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Personal profile

Scholarly biography

Lorna Linch is a Principal Lecturer in Earth Science within the School of Environment and Technology (SET). Lorna’s teaching and research interests are glacial processes, cold climate geomorphology, sedimentology, micromorphology and Quaternary Environments. Lorna studied for a BSc. (Hons) in Physical Geography at the University of Reading (2001-2004). She returned to academia to embark on a PhD (funded by the Natural Environment Research Council) in Physical Geography at Queen Mary University of London (2006-2010). Following this, Lorna undertook a Postgraduate Certificate in Higher Education (Fellow of the Higher Education Academy) at the London School of Economics and Political Science (2010-2012) before joining the University of Brighton in November 2012.    

Lorna has published papers in several high-impact, international, peer- reviewed journals in which she presents, for the first time, a novel conceptual model illustrating the style and intensity of sediment deformation by ice-keel scouring in variable grain sizes. In addition, Lorna has presented her multidisciplinary research (and lead- and co-convened sessions) at many national and international conferences, workshops and research seminars such as the Arctic Science Meeting, European Geosciences Union General Assembly, Ice Scour and Arctic Marine Pipelines workshop, International Conference on Permafrost, International Glaciological Society British Branch Meeting, International Micromorphology Symposium and the INQUA (International Union for Quaternary Research) Congress. Lorna continues to develop her international profile through roles such as journal peer reviewer; as Editor for INQUA’s Quaternary Perspectives (2013-2016); as an Advisory Board Member of INQUA’s TERPRO (Terrestrial Processes, Deposits and History) Commission (2015-present); and as an Editorial Board Member for the international open access journal Open Quaternary (2018-present).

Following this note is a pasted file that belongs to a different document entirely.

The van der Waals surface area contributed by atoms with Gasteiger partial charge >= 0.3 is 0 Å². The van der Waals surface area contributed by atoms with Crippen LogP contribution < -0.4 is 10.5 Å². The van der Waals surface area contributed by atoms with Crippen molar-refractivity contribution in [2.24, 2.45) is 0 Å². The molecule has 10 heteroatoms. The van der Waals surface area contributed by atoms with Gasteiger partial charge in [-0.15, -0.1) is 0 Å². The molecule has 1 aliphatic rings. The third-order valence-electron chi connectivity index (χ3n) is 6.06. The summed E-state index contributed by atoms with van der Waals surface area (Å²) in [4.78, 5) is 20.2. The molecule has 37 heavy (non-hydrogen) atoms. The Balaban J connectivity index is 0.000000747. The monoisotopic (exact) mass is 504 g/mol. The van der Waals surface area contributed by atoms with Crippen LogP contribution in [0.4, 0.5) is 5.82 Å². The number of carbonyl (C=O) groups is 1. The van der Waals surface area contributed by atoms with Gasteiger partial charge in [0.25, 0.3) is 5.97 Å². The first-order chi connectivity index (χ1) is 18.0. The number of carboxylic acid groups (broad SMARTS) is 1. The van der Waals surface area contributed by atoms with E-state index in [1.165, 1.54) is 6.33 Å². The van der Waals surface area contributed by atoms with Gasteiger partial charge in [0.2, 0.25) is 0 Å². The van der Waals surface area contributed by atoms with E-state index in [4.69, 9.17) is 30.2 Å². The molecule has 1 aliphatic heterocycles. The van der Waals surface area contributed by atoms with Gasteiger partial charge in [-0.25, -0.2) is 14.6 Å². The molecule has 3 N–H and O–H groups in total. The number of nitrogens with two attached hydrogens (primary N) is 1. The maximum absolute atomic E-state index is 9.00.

Lorna is also the elected Coordinator of the University’s Past Human and Environment Dynamics (PHED) Research and Enterprise (R&E) Group (2017-present). As part of this role she is responsible for guiding the strategic development of the group, through research and enterprise action planning. In addition, Lorna is the pioneer and Editor-in-Chief of eGG: the e-journal of undergraduate research in Environment (e), Geography (G) and Geology (G) in the School of Environment and Technology (SET). As part of eGG’s ongoing development Lorna is leading pedagogic research in collaboration with the University’s Centre for Learning and Teaching, investigating the benefits, and initiation and development, of undergraduate research journals.